The concept is at once simple and mind bending.
Pakistan arrive at Lord’s for their match against Bangladesh knowing exactly what they must do to reach the last four of the World Cup. The problem is the task is enough to make Hercules baulk.
Thanks to a combination of England’s wet June, their meagre early-tournament displays and cricket’s reluctant bedfellow — net run rate — Sarfraz Ahmed and Co know that a win alone will not take them past New Zealand and into the knockout rounds.
With nine points to their name after eight matches, Pakistan can only draw level with the Kiwis and, thanks mainly to their implosion against West Indies five weeks ago, they are left needing a miracle margin of victory.
Let’s think about the mathematics for a second: Sarfraz and his team have to overturn a net run rate deficit of 0.967, and to do so requires a win the likes of which the game has never seen.
Should they rack up 350 — and bear in mind they have only surpassed that mark 10 times in 924 one-day internationals since 1973 — they would need to skittle Bangladesh out for 38 or fewer in order to progress.
What if they gave a little extra leeway for the Tigers to score a few more runs — a shrewd suggestion, given Bangladesh all-rounder Shakib Al Hasan has made at least 41 in every single innings in this World Cup?
Well, if Pakistan hit 400, they could afford to concede 86 with the ball in response and still go through.
Possible? Maybe. There is power at the top of the Pakistani order — Fakhar Zaman has an ODI double century, after all. But it should be noted that the country has never compiled a score of 400 or more in their one-day international history, their best being the 399 for 1 against Zimbabwe in which Fakhar made his unbeaten 210.
Only one team, coincidentally Zimbabwe, have been dismissed for an ODI total below 80 more times than Bangladesh’s eight, but the most recent instance was in 2014 and they have not returned a score below 200 in any innings this year.
A step further, then. Should Pakistan manage 450 or more — keep in mind the highest ODI total recorded at Lord’s is 334 — then they would have to rattle through Bangladesh for a maximum of 129.
It is an unfortunate scenario for Pakistan, who at times in this tournament have played courageous, fearless, elegant cricket, who beat New Zealand quite comfortably, who held off the charge of England at their favourite hunting ground Trent Bridge.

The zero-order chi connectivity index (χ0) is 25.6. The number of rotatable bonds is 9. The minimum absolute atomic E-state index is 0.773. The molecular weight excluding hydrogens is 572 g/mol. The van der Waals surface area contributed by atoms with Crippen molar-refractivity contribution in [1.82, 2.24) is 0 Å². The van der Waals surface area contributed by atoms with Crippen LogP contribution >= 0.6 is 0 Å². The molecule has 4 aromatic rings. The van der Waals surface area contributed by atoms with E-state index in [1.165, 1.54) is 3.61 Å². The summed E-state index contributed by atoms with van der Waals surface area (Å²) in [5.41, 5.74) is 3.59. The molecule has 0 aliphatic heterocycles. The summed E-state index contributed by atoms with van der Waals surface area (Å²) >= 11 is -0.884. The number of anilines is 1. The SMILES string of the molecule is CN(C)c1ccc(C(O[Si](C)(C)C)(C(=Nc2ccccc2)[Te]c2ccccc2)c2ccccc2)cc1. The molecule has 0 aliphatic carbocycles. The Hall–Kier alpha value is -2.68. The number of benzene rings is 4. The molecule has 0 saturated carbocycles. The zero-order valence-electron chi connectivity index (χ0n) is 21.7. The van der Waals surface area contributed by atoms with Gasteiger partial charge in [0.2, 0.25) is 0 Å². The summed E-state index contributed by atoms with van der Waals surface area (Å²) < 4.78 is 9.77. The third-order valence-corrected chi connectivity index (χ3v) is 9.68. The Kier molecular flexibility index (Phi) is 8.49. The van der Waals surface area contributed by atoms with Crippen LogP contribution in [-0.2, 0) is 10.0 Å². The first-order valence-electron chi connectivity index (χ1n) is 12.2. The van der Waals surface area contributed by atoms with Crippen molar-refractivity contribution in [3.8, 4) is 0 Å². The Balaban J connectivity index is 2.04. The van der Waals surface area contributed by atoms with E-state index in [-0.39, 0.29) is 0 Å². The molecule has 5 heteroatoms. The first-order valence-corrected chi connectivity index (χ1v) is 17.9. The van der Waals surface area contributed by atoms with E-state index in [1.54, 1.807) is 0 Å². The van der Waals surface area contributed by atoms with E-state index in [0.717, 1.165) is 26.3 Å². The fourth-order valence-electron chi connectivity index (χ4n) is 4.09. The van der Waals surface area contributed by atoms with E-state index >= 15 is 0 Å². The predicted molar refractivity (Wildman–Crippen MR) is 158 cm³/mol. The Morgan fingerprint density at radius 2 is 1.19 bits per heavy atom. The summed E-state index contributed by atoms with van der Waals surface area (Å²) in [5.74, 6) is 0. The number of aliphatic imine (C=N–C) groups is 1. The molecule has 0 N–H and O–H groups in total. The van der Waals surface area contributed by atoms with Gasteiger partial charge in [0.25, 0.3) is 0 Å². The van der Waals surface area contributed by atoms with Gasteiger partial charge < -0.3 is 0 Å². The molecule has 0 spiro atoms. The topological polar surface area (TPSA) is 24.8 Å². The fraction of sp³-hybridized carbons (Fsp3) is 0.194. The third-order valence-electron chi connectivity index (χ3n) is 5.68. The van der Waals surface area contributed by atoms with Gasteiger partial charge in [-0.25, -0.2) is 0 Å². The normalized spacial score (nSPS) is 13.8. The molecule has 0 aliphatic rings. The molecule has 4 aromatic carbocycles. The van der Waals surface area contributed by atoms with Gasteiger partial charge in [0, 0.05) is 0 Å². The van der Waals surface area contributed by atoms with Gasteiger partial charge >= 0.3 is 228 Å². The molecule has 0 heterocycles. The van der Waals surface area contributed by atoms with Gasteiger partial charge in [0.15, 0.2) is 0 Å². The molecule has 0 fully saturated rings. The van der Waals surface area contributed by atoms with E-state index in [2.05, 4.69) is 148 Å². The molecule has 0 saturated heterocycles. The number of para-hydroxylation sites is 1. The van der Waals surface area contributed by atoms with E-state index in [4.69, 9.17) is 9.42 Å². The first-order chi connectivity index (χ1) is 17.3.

That they have had to resort to cheering for old enemy India and then the Blackcaps is effectively a situation of their own making – that abject failure against the short ball in their opening game against West Indies saw their net run rate plummet to -5.802, the sort of depths you would generally associate with goblin sharks and enemies of organised crime, and, though performances have steadily improved, Pakistan have not dished out the sort of thrashing they needed to balance the books.
The mythical parallels with 1992 have evaporated, the conspiracy theories abound and now their fans must pray for something truly extraordinary to take place at the Home of Cricket on Friday.
Of course, the toss of a coin could render even those dreams redundant.
If Pakistan lose the toss and Bangladesh decide to bat first, then Pakistan will have no chance of making it through.
Tamim Iqbal has scored 676 runs — the most by any batsman in either sides’ current World Cup squad — in the 16 matches he played against Pakistan.
Pakistan’s Mohammad Hafeez is the highest run-getter in the current Pakistan squad. The all-rounder has amassed 351 runs in the 14 matches he played against Bangladesh.
Bangladesh’s ace all-rounder Shakib Al Hasan has scalped 21 wickets — the most by any player among the two sides’ current World Cup squad — in the 15 matches he played against Pakistan.
Bangladesh opener Tamim Iqbal’s 132 off 135 balls, which came against Pakistan back in 2015 in Mirpur, remains the highest individual score by any player in either sides’ current World Cup squad.
None of the players in the current Pakistan squad have scored a hundred against Bangladesh in ODIs so far. Mohammad Hafeez’s 89 is the highest by any current Pakistani player against the Tigers.
Tamim Iqbal has a batting average of 45.07 — the highest by any player of the two sides’ current World squad — against Pakistan